Partner and head of planning at Leeds-headquartered Blacks Solicitors, shares his thoughts on how recent planning changes will impact on our towns and cities as we begin to ease out of lockdown and move to a post-Covid world.
Cities across the UK were experiencing an exciting urban revival before the pandemic hit. The face of the high street was changing, green spaces were cropping up, and the demand for city centre living was continuing to drive how people enjoyed and experienced their local communities.
The pandemic stopped us all in our tracks as people began staying at home for prolonged periods of time and reassessing their priorities when it came to where they lived, how they shopped, and how they spent their money.
Covid has had a radical impact across almost every aspect of society, and it’s no different when it comes to town and city centre planning; it has accelerated many changes which were already being experienced.
The role of retail in our towns and city centres has changed dramatically in recent years. There are various reasons for this, from advances in technology and online shopping to the lifecycle of certain retail formats.
We were already in a position pre-Covid where evolution was critical to maintain footfall and keep people engaged. The growth in city centre living combined with more varied working hours had also highlighted the need for easy access to flexible format convenience shopping and other services within our towns and city centres.
Post pandemic it will become even more crucial to offer a more diversified shopping experience alongside a wider mix of uses.
From 1 September 2020 a new broad “Commercial, business and service” Use Class E was created, combining uses such as retail, restaurants, cafes, offices, gyms and health centres into one broad category. With certain exceptions, changes within this class will not require planning permission.
The legislation has at its heart a more general desire from the Government to provide flexibility for businesses to adapt, diversify and respond quickly to the changing demands of communities.
Housing in town and city centres
Permitted development rights allowing the change of use of various premises have also evolved.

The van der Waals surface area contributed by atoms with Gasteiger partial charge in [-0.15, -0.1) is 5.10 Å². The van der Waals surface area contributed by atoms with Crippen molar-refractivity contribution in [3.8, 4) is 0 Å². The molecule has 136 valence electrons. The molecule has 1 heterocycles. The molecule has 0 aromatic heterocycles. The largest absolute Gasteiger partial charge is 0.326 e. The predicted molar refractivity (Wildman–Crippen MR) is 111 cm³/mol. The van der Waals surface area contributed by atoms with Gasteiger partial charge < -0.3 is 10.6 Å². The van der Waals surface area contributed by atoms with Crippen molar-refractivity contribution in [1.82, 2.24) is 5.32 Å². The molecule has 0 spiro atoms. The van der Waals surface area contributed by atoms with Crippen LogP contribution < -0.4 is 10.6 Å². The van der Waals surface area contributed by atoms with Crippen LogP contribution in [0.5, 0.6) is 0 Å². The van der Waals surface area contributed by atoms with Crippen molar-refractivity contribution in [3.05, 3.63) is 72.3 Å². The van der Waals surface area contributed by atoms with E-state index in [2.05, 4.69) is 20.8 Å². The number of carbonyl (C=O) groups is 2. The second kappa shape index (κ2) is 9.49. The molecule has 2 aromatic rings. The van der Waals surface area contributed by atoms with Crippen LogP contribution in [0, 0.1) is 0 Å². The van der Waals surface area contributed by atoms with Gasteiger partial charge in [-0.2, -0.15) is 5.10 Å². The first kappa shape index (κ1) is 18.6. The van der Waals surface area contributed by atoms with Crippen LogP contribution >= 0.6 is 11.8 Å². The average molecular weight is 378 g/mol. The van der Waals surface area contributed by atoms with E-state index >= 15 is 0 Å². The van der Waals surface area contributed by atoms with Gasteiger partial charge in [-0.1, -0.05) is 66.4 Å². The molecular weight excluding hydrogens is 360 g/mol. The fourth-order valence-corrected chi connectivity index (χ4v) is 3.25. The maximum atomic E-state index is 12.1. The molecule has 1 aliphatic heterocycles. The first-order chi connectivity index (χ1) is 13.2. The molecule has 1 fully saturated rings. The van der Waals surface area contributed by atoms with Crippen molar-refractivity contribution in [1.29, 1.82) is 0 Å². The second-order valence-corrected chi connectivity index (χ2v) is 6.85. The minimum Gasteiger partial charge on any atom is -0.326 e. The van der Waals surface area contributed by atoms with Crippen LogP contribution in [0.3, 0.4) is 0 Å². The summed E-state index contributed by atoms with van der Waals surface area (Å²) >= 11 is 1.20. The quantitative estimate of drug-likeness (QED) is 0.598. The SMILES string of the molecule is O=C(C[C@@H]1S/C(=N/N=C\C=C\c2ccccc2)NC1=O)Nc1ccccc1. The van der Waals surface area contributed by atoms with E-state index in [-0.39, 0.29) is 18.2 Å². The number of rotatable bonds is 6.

In August 2020 a new permitted development right was introduced to allow the demolition of purpose-built detached blocks of flats, offices and light industrial premises, to replace them with purpose-built detached buildings for use as flats or a single dwelling house. Additional rights also provided for the construction of new dwellings on top of purpose-built detached blocks of flats and certain other buildings. These rights are subject to certain conditions as well as a prior approval process.
The Government has recently consulted upon further changes to support housing delivery including a new permitted development right to allow the change of use from a use or mix of uses within the new Class E to residential use, subject to conditions and prior approvals. The Government described this as going “significantly beyond existing rights, allowing for restaurants, indoor sports, and creches etc. to benefit from the change of use to residential under permitted development rights for the first time.”
These changes are radical and controversial, with questions being asked about the impact of the loss of commercial spaces, and infrastructure investment for which the changes may generate a need.
Greener and healthier cities
The pandemic highlighted the need for green infrastructure to be at the heart of the creation and regeneration of city centres moving forward, particularly to respond to the fact that many people living in urban centres have limited or even no private outdoor amenity space. This will not only enable us to adapt to climate change and reduce pollution, but make towns and cities more liveable.
Covid has emphasised the changes that were already happening to our town and city centres. The Government has taken the opportunity to introduce further planning related flexibility for uses and changes of use which it hopes will kick-start the post Covid economic recovery. It remains to be seen whether these changes strike the right balance between the flexibility and the correct amount of regulation needed to revive our town and city centres after lockdown.
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